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How Reverse-Engineering Can Lead to Success

Welbeck Publishing,

15 min read
8 take-aways
Audio & text

What's inside?

Reverse engineering can give you an edge, even when your competitors have more power, resources and systemic advantages.

Editorial Rating



  • Innovative
  • Insider's Take
  • Inspiring


What do some of the most successful athletes, aerospace engineers and tech billionaires have in common? They embrace innovation by harnessing the power of reverse engineering, says racing cyclist Dan Bigham. When captaining an amateur cycling team, Bigham used this method to defeat teams with more money, power and status. The key, he explains, lies in understanding that all systems are flawed, and in embracing an ethos of continuous improvement. Bigham’s writing is motivational and filled with anecdotes from his life. His book will inspire readers across all disciplines to reach their goals.


To achieve your goals, embrace reverse engineering: Start with your destination in mind, and figure out the best way to get there.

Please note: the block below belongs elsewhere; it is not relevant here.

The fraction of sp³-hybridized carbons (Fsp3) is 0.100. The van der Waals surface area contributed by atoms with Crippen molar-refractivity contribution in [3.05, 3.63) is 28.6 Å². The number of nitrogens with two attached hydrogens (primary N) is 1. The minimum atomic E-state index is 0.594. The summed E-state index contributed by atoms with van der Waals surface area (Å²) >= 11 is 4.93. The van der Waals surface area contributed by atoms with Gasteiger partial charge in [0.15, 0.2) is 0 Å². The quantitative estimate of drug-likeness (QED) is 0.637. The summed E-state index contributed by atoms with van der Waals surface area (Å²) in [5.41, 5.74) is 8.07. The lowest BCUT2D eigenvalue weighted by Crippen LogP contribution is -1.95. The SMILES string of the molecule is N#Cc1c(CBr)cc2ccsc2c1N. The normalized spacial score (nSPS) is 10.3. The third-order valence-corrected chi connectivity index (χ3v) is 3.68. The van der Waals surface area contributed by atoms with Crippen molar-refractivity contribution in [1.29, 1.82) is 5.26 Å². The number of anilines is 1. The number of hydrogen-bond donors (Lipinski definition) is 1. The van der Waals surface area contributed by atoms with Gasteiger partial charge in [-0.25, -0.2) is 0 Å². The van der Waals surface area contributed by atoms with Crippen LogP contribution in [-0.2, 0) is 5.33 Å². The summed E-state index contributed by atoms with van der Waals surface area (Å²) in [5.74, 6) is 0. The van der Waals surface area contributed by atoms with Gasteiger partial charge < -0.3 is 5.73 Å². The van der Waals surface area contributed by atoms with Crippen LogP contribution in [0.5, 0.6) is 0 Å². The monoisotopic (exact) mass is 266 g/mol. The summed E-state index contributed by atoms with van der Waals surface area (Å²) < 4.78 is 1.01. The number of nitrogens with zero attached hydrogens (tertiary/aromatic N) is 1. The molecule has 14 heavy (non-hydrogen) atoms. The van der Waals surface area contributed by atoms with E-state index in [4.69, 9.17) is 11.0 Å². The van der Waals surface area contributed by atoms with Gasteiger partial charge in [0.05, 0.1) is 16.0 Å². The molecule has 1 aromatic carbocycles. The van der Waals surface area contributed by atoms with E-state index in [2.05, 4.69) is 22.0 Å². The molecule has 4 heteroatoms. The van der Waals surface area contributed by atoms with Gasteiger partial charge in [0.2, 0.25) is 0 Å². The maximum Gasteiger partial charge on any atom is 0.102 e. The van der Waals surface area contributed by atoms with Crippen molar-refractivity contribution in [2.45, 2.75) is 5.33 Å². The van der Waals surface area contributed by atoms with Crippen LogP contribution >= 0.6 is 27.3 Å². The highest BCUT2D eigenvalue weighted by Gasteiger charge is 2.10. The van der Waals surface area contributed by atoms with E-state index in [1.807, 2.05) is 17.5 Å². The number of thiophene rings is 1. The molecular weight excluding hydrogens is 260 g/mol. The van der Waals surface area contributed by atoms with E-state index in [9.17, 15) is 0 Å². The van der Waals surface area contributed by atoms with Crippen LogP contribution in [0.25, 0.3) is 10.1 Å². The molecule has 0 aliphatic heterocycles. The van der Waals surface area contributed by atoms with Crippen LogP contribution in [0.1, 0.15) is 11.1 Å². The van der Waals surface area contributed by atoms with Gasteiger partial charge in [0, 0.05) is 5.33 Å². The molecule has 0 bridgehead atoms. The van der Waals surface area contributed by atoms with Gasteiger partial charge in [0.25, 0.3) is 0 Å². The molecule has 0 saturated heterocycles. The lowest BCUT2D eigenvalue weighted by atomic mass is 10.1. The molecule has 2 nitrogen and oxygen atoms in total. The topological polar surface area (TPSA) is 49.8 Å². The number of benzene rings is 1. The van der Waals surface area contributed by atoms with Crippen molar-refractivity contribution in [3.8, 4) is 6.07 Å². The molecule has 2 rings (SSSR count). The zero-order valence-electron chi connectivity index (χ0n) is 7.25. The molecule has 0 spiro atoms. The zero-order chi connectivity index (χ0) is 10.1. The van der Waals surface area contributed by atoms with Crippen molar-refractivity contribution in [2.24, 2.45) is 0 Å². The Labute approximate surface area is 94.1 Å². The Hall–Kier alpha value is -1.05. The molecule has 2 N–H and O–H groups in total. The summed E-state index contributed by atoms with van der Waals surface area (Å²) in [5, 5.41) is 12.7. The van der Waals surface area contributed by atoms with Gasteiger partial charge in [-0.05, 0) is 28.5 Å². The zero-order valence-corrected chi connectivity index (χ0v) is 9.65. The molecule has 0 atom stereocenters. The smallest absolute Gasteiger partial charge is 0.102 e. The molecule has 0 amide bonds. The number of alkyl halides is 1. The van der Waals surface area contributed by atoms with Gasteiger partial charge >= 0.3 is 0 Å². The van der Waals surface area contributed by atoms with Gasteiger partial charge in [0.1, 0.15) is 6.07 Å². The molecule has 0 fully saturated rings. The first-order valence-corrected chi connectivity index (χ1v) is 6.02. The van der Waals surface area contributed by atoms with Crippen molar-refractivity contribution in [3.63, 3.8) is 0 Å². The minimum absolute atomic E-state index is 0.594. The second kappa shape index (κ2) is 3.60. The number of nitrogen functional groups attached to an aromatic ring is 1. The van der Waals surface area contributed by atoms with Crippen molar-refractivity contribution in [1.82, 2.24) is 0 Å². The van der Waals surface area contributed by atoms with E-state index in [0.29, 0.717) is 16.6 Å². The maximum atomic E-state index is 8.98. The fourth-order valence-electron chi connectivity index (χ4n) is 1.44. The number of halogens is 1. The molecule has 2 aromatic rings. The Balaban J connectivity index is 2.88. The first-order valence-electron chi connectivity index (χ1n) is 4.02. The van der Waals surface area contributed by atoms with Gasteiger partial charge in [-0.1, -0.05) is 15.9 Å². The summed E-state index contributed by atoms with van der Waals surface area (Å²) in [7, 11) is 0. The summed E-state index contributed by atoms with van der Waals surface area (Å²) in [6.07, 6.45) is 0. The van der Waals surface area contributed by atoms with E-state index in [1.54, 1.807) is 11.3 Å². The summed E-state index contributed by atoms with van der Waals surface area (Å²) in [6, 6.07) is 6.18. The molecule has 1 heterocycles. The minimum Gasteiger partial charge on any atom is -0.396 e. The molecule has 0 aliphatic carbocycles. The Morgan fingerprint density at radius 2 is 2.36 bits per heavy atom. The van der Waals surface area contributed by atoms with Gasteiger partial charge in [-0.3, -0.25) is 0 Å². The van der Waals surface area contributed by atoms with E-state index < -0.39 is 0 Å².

When Roger Bannister ran the world’s first recorded sub-four-minute mile on May 6, 1954 – in less than optimal racing conditions – he accomplished something which, at that time, people widely regarded as an impossible feat. Indeed, athletes had been attempting to break the four-minute limit for 50 years. But Bannister had found a goal that inspired him, and he unflinchingly pursued it. Was Bannister just that much more talented than all those who came before him? Not necessarily, but the psychological barrier to breaking the record was a potent deterrent. Once Bannister showed it was possible, other runners were able to follow suit.

Though notable, Bannister’s story is not unique. Conventional wisdom holds all manner of goals as impossible – or, at the very least, improbable. But you can always find ways to get where you want to go, if you have the commitment to work tirelessly toward that goal and the gumption to explore outside-the-box solutions to getting there. When captaining an...

About the Author

Dan Bigham is a racing cyclist and captain of the HUUB Wattbike cycling team.

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